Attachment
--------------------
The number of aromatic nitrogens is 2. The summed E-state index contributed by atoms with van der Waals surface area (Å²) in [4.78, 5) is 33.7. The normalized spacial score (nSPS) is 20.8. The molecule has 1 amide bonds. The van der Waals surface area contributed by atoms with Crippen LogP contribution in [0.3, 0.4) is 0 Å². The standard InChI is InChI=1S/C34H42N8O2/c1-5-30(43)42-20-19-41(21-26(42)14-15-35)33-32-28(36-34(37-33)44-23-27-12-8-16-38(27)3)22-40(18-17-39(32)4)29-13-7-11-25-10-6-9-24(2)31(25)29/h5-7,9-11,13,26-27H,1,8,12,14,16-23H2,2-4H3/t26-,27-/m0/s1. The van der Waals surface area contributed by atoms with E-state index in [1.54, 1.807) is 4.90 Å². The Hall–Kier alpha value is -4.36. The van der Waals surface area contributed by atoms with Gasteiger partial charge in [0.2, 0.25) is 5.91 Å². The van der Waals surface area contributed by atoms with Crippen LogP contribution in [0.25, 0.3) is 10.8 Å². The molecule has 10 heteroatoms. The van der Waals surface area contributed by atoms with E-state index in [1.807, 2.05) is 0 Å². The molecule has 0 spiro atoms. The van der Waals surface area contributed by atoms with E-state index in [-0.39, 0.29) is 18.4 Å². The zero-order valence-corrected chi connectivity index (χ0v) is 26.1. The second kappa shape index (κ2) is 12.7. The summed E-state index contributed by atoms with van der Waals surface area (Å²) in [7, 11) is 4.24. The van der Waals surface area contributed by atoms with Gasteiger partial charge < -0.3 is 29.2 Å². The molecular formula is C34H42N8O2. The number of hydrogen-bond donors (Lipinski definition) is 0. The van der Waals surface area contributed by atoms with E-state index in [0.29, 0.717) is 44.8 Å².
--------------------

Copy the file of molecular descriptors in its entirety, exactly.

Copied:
The number of aromatic nitrogens is 2. The summed E-state index contributed by atoms with van der Waals surface area (Å²) in [4.78, 5) is 33.7. The normalized spacial score (nSPS) is 20.8. The molecule has 1 amide bonds. The van der Waals surface area contributed by atoms with Crippen LogP contribution in [0.3, 0.4) is 0 Å². The standard InChI is InChI=1S/C34H42N8O2/c1-5-30(43)42-20-19-41(21-26(42)14-15-35)33-32-28(36-34(37-33)44-23-27-12-8-16-38(27)3)22-40(18-17-39(32)4)29-13-7-11-25-10-6-9-24(2)31(25)29/h5-7,9-11,13,26-27H,1,8,12,14,16-23H2,2-4H3/t26-,27-/m0/s1. The van der Waals surface area contributed by atoms with E-state index in [1.54, 1.807) is 4.90 Å². The Hall–Kier alpha value is -4.36. The van der Waals surface area contributed by atoms with Gasteiger partial charge in [0.2, 0.25) is 5.91 Å². The van der Waals surface area contributed by atoms with Crippen LogP contribution in [0.25, 0.3) is 10.8 Å². The molecule has 10 heteroatoms. The van der Waals surface area contributed by atoms with E-state index in [1.807, 2.05) is 0 Å². The molecule has 0 spiro atoms. The van der Waals surface area contributed by atoms with E-state index in [-0.39, 0.29) is 18.4 Å². The zero-order valence-corrected chi connectivity index (χ0v) is 26.1. The second kappa shape index (κ2) is 12.7. The summed E-state index contributed by atoms with van der Waals surface area (Å²) in [7, 11) is 4.24. The van der Waals surface area contributed by atoms with Gasteiger partial charge < -0.3 is 29.2 Å². The molecular formula is C34H42N8O2. The number of hydrogen-bond donors (Lipinski definition) is 0. The van der Waals surface area contributed by atoms with E-state index in [0.29, 0.717) is 44.8 Å².